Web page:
The girl's relatives would throw over the young couple grains of wheat and millet, walnuts, dried fruit, cheap coins - for fertility and wealth. The same ritual was repeated on going out of the church and during the reception ceremony at the bridegroom's place.
The priest would meet the young couple outside the church and would lead them to the lectern (a tall narrow table with an inclined surface). The bridegroom stood on the left, and the bride on the right side of the priest who would bless them with two lit candles and offer up prayers to God to bless their love as husband and wife. The exchange of rings was a pledge and sign of the indissolubility of the union they stepped in. Then the priest would crown the bride and bridegroom, bless them once more and read some passages on marriage from Apostle Paul's writings. In conclusion, the couple would drink from the handed glass of wine (a ritual symbolizing also the Holy Communion) and would go round the lectern making three circles "giving expression to spiritual joy and exultation".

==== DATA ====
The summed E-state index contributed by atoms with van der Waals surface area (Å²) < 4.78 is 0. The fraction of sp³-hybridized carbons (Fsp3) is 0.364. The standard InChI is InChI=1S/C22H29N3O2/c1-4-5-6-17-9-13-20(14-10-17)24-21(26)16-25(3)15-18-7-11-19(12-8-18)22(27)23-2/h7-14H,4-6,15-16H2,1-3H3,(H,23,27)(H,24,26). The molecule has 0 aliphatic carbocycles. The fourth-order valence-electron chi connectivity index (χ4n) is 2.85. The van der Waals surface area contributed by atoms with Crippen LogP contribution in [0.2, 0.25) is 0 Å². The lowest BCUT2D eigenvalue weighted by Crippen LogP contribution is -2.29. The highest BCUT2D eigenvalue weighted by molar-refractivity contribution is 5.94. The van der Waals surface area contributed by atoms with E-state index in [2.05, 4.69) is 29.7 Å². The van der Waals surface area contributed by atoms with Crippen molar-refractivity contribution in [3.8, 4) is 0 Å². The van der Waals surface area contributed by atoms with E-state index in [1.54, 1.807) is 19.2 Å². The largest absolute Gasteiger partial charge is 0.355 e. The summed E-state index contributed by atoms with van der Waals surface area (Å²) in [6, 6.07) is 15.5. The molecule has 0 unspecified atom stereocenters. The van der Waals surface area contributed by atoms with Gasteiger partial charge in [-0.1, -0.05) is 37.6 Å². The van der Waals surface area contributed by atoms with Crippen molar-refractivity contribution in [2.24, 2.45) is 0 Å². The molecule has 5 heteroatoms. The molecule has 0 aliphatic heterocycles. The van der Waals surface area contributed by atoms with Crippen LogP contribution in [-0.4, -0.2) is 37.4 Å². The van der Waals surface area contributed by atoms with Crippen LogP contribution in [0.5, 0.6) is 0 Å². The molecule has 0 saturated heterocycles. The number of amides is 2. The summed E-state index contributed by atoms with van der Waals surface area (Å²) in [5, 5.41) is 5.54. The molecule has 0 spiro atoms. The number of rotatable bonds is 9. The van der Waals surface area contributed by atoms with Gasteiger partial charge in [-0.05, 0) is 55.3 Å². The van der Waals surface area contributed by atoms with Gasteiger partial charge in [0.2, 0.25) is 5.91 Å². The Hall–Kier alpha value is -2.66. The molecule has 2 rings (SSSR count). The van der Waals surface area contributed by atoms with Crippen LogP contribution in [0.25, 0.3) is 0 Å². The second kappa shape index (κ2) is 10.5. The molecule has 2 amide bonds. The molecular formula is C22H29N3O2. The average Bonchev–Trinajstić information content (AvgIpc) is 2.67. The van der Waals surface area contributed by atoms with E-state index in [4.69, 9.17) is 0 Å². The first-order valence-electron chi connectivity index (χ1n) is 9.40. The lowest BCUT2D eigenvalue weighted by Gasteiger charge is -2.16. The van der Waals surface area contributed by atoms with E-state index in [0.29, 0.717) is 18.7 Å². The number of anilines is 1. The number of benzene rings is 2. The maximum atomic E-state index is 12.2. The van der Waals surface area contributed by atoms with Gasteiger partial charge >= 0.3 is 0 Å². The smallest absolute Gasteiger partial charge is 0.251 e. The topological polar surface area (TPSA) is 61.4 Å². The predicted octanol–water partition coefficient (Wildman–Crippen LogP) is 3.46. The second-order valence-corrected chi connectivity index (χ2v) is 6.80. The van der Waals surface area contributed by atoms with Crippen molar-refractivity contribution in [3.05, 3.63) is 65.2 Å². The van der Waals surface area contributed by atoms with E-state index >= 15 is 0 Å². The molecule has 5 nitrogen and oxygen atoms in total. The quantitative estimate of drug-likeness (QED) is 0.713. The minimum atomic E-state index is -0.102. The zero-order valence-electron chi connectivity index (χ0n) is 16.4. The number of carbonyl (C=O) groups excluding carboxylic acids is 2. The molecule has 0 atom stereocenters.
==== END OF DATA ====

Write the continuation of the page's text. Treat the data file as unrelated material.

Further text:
On the arrival of the newly-married at the father-in-law's place, they entered the house stepping on a white cloth or some other stuff. The mother-in-law welcomed her daughter-in-law with two loaves of bread under her arms (and often with honey or butter and apples). Inside the house, the young wife bowed to the fire-side and "dropped" in it the bread given by her mother-in-law. The young wife was given to carry a little boy - so that she would give birth to a child, a male one at that.
For some time she had to keep silent in the presence of her father-in-law, her husband's brother, the sponsor, etc. In the distant past this "silence" would last for weeks or even months, and the rite's ending, termed pardon, was marked by a feast. To break this silence was considered both sinful and disgraceful.